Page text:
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MUSKET prepares to bring tribal love-rock to the Power Center with "HAIR"

Jake Fromm/Daily Buy this photo

BY ERIC CHIU
Daily Arts Writer
Published November 18, 2009

Standing at center stage in a sparsely decorated rehearsal room at the Student Theatre Arts Complex, three cast members in MUSKET’s production of “HAIR: The American Tribal Love-Rock Musical” run through a scene that has them arguing with each other.

Will DeCamp, an LSA freshman cast member, defiantly strides toward another cast member and shouts “Are you a hippie?” directly into his face.

Immediately, the rest of the cast bursts on stage from the back of the room and starts performing a blistering rendition of the musical number "Hair." Backed by driving piano accompaniment from band member Chris Ranney, a Music, Theatre & Dance sophomore, the cast frenetically dances and sings across the room’s makeshift stage — a half circle of blue tape on the floor — with cast members hitting their marks with a precision matched only by their intensity.

As the cast finishes the song, facing an audience of several production staff members and director Torrey Wigfield, a Music, Theatre & Dance senior, there’s an almost electric sense of vitality in the building. The unified vocals of the ensemble continue to reverberate throughout the room.

But the cast has more material to cover tonight, and they quickly move on to the next scene. There might have been time to worry about these things earlier, but the first show is less than a week away.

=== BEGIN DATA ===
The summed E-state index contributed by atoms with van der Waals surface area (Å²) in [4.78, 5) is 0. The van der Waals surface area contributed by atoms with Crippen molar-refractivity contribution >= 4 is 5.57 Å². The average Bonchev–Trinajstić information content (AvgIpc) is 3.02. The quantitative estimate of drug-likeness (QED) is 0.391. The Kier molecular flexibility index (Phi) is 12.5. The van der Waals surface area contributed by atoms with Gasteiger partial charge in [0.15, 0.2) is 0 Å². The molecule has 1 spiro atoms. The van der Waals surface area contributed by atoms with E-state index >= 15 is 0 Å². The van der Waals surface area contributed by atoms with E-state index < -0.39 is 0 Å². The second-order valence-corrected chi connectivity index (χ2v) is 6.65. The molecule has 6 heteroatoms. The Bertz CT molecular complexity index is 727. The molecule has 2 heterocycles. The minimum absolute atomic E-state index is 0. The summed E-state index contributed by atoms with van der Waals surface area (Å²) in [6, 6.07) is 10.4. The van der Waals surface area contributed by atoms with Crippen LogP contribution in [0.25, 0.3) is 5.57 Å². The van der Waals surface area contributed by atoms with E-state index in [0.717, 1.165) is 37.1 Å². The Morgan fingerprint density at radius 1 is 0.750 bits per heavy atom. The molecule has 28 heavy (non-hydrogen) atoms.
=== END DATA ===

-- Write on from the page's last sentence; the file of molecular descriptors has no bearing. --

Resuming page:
This weekend, MUSKET will take the stage at the Power Center for three performances of “HAIR,” the troupe’s fall semester production and the latest in a long tradition of diverse shows performed and produced by the group.

“HAIR” follows a tribe of hippies living in New York during the 1960s, coping with issues of sexuality, politics, religion and identity during the Vietnam War. The show was written during the decade in which it’s set, and since then has become a staple among musicals that challenge and explore American culture — a revival of the show has been playing on Broadway since March.

MUSKET itself has been around since 1908, when the troupe was originally called the Michigan Union Opera Company. In subsequent years, the group — which switched its focus to musicals, changed its name and allowed women to join starting in 1956 — has regularly presented a wide variety of shows, ranging from traditional works like “West Side Story” and “Evita” to more recent shows like “The Full Monty” and “Assassins.”

The MUSKET creative team’s decision to tackle “HAIR” stemmed chiefly from a passion for the source material — or, as Wigfield describes it, the drive to build something “awesome, righteous and kick-ass” from the original show’s foundation.

“I wanted something that would be fun, I wanted something that would stimulate creativity, I wanted colors, lights, sound, I want something that could be in your face,” Wigfield said.

“But really, what I wanted overall was … a piece of musical theater that has something to say.”

“HAIR” is Wigfield’s first show as a director and he admits that when he started at the University, he wasn’t a fan of the musical theater scene. It was the strength of the material of "HAIR," however, that drew him to the project.

“‘HAIR’ comes out of a different style of theater — a theater that is breaking traditions, that is breaking what a book musical could be,” Wigfield said.

“You look at things like ‘Oklahoma!’ or any Rodgers and Hammerstein show … they have brilliant, brilliant stories. And then, 'HAIR' comes out of nowhere and it’s fun and it’s engaging.”

Parallels can easily be made between the 1960s Vietnam War-era political climate in “HAIR” and the political climate of today, where the wars in Iraq and Afghanistan regularly make headlines.


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